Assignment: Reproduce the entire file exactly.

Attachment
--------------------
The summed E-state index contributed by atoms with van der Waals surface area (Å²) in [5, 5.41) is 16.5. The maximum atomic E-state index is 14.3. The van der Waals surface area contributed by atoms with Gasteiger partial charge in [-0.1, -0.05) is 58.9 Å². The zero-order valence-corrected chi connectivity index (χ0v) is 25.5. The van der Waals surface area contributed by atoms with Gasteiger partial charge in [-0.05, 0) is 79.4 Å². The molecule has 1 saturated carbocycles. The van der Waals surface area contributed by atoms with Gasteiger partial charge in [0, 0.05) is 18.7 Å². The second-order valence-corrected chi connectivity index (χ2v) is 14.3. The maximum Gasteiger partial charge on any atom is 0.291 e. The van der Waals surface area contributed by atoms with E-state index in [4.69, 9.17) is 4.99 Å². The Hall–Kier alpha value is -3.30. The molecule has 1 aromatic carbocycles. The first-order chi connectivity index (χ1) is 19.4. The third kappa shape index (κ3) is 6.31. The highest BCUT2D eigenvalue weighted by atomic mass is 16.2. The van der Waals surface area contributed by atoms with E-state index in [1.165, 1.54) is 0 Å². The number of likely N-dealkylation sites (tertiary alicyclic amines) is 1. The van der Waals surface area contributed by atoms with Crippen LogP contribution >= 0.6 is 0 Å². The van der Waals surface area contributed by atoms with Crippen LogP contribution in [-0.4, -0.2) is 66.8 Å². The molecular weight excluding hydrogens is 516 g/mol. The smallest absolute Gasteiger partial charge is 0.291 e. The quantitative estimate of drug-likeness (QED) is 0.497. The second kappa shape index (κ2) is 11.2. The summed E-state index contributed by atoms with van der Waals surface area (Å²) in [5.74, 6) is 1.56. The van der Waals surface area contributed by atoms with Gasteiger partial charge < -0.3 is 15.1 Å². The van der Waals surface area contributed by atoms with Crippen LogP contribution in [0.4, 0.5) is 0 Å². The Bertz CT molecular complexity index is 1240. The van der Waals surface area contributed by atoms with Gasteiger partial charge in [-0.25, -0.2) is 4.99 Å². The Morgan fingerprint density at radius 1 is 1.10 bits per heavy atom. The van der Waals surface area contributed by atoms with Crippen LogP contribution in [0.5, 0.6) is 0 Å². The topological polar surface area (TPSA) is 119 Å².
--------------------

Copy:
The summed E-state index contributed by atoms with van der Waals surface area (Å²) in [5, 5.41) is 16.5. The maximum atomic E-state index is 14.3. The van der Waals surface area contributed by atoms with Gasteiger partial charge in [-0.1, -0.05) is 58.9 Å². The zero-order valence-corrected chi connectivity index (χ0v) is 25.5. The van der Waals surface area contributed by atoms with Gasteiger partial charge in [-0.05, 0) is 79.4 Å². The molecule has 1 saturated carbocycles. The van der Waals surface area contributed by atoms with Gasteiger partial charge in [0, 0.05) is 18.7 Å². The second-order valence-corrected chi connectivity index (χ2v) is 14.3. The maximum Gasteiger partial charge on any atom is 0.291 e. The van der Waals surface area contributed by atoms with E-state index in [4.69, 9.17) is 4.99 Å². The Hall–Kier alpha value is -3.30. The molecule has 1 aromatic carbocycles. The first-order chi connectivity index (χ1) is 19.4. The third kappa shape index (κ3) is 6.31. The highest BCUT2D eigenvalue weighted by atomic mass is 16.2. The van der Waals surface area contributed by atoms with E-state index in [1.165, 1.54) is 0 Å². The number of likely N-dealkylation sites (tertiary alicyclic amines) is 1. The van der Waals surface area contributed by atoms with Crippen LogP contribution >= 0.6 is 0 Å². The van der Waals surface area contributed by atoms with Crippen LogP contribution in [-0.4, -0.2) is 66.8 Å². The molecular weight excluding hydrogens is 516 g/mol. The smallest absolute Gasteiger partial charge is 0.291 e. The quantitative estimate of drug-likeness (QED) is 0.497. The second kappa shape index (κ2) is 11.2. The summed E-state index contributed by atoms with van der Waals surface area (Å²) in [5.74, 6) is 1.56. The van der Waals surface area contributed by atoms with Gasteiger partial charge < -0.3 is 15.1 Å². The van der Waals surface area contributed by atoms with Crippen LogP contribution in [0.4, 0.5) is 0 Å². The Bertz CT molecular complexity index is 1240. The van der Waals surface area contributed by atoms with Gasteiger partial charge in [-0.25, -0.2) is 4.99 Å². The Morgan fingerprint density at radius 1 is 1.10 bits per heavy atom. The van der Waals surface area contributed by atoms with Crippen LogP contribution in [0.5, 0.6) is 0 Å². The topological polar surface area (TPSA) is 119 Å².